Apex Legends Esports’ Barren Offseason Shows The Need For More Grassroots Tournaments

There are loads of ways to play Apex Legends, from jumping into a public lobby with your mates all the way to competing at the highest level in the ALGS Championship. Between the two, there are Limited Time Modes like Control, alternate modes like Arenas, and gradually upping the ante with Ranked play and small tournaments.

But if you’re bored of ranked – and we’ve all been there, especially in the current kill-focused and Seer-filled season – or just want to try an even more competitive match, where next? If you can find a squad of buddies, there’s always the Challenger Circuit, which gives any player the option to qualify for the ALGS Pro League if they’re good enough. But during the offseason, there aren’t a lot of options.

Before we go any further: the offseason is great. I think everyone needs a break, and the ALGS forcing its stars to rest after a hectic last couple of months at the end of Year 2 is important so they can recuperate ahead of another year’s action. However, there aren’t enough third-party tournaments over the summer for top pros to compete in and earn a bit of cash, or for those wanting to break into the scene and test their competitive chops.

Last year, BLAST hosted a unique weekend tournament that incorporated Arenas play alongside the battle royale portions, offering a healthy prize pool to the pros who entered. G-Loot hosts monthly tournaments with modest prize pools, mostly for teams in the NA region. Streamer couple HisAndHersLive also host regular competitions in NA, and Nerd Street Gamers are running a Summer Championship towards the end of the month with the biggest summer prize pool in the region at $10,000. Esports Arena hosts weekly competitions, but again, there is only $1,500 on the line, split between the top teams. Winning one of these tournaments nets a player a mere $400 before tax, so even if a team was to win every single week – a near impossibility in a battle royale esport – it’s not enough to make a living on.

APAC North is well-served for tournaments too, with many taking place in Japan with five-figure prizes on the table. But outside of NA and APAC North, the esports scene is barren.

GMT Esports, the top ranked EMEA squad from the ALGS Championship, has only played in one tournament since it clinched fourth place in the big one in early July. Teams like Scarz have traveled to Japan for a LAN tournament, likely for promotional requirements mandated by the Japanese organisation, but it shows how few tournaments are happening in Europe that a team is willing to invest in taking their entire squad to Japan instead of attending local events.

The current ALGS Championship holders, DarkZero, hail from Australia in the APAC South region. It too has only played in one tournament since the Championship. South America and Africa are served even worse, despite the latter making up the ‘A’ of the EMEA acronym.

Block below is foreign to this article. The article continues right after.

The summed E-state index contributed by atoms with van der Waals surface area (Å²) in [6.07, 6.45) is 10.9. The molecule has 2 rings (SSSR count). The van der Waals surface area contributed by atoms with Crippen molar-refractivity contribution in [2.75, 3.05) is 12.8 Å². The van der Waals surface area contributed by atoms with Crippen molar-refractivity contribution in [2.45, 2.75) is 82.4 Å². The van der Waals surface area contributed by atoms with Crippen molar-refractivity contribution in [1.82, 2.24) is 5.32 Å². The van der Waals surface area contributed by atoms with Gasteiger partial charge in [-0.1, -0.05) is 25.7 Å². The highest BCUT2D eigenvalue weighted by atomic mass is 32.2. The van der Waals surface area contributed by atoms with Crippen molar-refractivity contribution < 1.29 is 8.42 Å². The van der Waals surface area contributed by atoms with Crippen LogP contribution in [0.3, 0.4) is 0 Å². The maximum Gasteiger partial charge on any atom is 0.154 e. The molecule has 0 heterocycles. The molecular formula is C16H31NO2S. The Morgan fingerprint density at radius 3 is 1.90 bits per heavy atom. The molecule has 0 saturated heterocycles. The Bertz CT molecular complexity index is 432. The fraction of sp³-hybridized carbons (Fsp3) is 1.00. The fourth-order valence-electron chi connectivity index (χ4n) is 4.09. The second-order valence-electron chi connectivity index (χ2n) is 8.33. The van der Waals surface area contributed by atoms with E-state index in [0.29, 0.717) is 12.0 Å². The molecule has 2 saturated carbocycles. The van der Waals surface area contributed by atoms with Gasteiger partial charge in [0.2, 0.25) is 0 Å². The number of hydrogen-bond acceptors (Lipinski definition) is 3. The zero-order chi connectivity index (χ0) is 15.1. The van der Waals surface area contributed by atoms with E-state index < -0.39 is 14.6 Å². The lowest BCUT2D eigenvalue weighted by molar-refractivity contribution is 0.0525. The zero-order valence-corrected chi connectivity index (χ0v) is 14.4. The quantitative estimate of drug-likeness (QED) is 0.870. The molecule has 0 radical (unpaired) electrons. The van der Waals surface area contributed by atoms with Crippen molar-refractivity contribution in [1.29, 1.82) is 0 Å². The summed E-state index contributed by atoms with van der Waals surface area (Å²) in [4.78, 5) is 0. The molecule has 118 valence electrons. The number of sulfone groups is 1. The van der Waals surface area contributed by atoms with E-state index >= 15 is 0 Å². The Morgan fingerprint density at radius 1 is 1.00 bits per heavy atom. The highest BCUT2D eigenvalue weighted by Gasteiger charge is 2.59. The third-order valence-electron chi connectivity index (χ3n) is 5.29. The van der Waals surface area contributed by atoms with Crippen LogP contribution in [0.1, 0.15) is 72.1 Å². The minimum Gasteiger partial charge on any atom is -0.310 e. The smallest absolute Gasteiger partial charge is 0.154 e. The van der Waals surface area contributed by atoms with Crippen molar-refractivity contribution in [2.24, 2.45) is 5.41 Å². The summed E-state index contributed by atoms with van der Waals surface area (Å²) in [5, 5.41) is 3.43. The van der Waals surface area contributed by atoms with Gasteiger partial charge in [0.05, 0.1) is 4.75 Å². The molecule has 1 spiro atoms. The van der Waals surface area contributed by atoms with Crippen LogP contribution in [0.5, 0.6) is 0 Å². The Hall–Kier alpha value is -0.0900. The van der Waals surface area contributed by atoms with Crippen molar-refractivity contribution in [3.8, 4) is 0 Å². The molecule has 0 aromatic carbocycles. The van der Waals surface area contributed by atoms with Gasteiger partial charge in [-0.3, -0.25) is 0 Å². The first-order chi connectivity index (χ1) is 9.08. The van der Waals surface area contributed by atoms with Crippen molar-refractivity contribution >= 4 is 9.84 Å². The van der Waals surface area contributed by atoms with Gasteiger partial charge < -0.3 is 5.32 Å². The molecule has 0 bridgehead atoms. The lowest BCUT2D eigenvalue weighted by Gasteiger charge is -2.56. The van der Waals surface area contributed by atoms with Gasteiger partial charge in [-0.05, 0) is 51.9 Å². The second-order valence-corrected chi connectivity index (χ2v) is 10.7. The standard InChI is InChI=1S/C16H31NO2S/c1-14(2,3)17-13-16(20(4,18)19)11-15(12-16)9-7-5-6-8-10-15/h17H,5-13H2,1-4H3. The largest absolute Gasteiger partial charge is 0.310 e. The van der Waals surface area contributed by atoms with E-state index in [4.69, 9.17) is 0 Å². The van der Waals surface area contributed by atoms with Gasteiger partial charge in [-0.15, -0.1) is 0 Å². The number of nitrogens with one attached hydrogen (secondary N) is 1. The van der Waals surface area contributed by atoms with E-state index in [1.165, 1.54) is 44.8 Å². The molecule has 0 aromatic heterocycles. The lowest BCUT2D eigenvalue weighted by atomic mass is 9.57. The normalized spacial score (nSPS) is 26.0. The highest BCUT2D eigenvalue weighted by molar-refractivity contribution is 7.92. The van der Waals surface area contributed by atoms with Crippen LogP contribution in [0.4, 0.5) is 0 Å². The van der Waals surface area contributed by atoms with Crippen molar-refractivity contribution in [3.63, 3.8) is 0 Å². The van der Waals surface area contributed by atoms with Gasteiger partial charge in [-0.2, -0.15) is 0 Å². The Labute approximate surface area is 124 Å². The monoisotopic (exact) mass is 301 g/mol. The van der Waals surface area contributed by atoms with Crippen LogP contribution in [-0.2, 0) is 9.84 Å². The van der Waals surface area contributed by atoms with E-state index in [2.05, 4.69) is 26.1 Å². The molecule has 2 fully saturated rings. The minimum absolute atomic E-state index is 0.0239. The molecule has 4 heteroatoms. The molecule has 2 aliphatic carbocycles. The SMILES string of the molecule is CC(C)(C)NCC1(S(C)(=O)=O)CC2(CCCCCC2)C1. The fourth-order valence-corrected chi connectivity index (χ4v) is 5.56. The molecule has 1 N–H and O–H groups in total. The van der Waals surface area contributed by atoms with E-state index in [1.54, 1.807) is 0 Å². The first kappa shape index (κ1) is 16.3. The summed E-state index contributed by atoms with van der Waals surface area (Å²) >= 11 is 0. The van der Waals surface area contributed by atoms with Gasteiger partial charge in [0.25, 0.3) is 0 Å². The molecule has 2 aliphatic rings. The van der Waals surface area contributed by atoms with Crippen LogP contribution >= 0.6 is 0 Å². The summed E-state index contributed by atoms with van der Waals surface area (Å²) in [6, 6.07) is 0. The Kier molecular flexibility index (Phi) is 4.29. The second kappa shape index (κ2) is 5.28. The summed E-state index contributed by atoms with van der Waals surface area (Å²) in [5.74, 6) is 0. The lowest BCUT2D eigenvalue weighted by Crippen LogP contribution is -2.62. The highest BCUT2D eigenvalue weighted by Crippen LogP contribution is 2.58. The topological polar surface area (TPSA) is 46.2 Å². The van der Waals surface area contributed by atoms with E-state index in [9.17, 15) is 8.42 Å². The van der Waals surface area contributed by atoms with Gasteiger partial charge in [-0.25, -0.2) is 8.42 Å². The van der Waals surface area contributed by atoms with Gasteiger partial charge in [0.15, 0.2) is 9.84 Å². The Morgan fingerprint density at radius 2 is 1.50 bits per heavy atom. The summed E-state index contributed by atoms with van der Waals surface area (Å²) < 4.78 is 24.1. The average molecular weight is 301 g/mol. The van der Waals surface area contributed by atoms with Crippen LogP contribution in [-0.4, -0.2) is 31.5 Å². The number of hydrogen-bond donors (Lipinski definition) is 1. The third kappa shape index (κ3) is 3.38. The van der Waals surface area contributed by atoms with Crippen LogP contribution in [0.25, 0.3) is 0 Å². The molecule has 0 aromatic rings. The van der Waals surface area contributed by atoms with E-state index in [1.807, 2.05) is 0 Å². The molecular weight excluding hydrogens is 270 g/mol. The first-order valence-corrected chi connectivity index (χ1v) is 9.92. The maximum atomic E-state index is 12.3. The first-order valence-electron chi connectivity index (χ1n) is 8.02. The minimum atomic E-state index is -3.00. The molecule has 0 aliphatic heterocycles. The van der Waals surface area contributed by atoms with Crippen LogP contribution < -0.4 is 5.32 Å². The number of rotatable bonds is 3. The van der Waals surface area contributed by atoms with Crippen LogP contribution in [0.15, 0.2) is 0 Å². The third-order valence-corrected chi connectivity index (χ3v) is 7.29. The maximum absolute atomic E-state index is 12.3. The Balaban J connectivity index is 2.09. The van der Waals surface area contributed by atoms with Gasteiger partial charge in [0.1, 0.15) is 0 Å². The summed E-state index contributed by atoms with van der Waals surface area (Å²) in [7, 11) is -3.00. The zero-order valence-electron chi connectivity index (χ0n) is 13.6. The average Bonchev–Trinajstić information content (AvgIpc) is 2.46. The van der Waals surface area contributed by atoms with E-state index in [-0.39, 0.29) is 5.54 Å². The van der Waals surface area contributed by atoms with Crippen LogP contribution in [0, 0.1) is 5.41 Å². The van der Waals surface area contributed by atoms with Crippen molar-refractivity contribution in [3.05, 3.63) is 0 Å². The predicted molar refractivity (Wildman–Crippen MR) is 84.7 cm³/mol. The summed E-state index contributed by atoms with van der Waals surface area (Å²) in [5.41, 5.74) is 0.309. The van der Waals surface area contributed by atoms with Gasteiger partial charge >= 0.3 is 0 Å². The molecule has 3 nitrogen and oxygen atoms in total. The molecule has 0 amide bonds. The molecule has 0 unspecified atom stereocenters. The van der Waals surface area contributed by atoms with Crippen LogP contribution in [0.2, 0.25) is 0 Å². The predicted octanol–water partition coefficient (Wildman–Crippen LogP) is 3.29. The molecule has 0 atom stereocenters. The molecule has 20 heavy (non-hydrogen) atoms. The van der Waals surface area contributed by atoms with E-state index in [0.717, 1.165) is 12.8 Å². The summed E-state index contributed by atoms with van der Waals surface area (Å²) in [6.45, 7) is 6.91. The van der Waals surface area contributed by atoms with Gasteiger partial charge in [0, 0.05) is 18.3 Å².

It’s not that the top pros are just enjoying a break, either. Fan favourite squad Nessy won just $50 each for winning a European tournament at the end of July. The competitions just aren’t there, and it’s stifling an esports scene that is growing bigger with every passing year.

It’s not just about the pro players. It’s about finding and helping the next generation of Apex Legends champions. Most Apex pros you’ll see in the ALGS Pro League and Championship have secondary incomes from streaming, which is supplemented by tournament winnings. Some still have regular jobs that they compete around. But if you need to be a successful streamer or have the spare time to practice around a full-time gig, the players you’ll be recruiting will come from a limited pool.

Grassroots is also about building for the long-term future of the esport. According to WePlay Esports, the average retirement age of esports professionals is 25. Where is the next generation coming from?

Korea has a disproportionate number of top esports stars compared to other countries, helped in part by fast internet speeds at commonplace gaming cafes, and the government-funded Korean E-Sports Association formed at the turn of the millennium. But it’s not just about the community spirit forged in LAN settings; having that funding can help young children ascend to professional level like they can in regular sports. With local clubs naturally come local intra-club tournaments, and from there, C-Tier and B-Tier competitions can rise.

The government can’t always lend a hand, but local esports clubs – not just teams by established organisations – would go some way to leveling the playing ground and giving kids from poorer backgrounds a better opportunity of making it to the ALGS. Gaming is an expensive hobby, and the lack of clubs and places to play on pre-built setups limits players to those who can afford a juiced up rig.

The ALGS is already well funded, so it’s difficult to expect EA to shell out more cash; it already hosts the Challenger Circuit as a route into the Pro League, and the competitive team offers some support to third parties wanting to organise tournaments, too.

We can’t rely on governments either, so what’s the answer? We need more local clubs and more people playing Apex at a lower competitive level. That will bring third-party investors into the ecosystem, more people and small companies setting up tiny tournaments with whatever money they can spare. It’s an investment for them, and an investment in the future of Apex Legends esports. After all, if the top pro players can’t make ends meet by tournament earnings alone, what chance does anyone else have?

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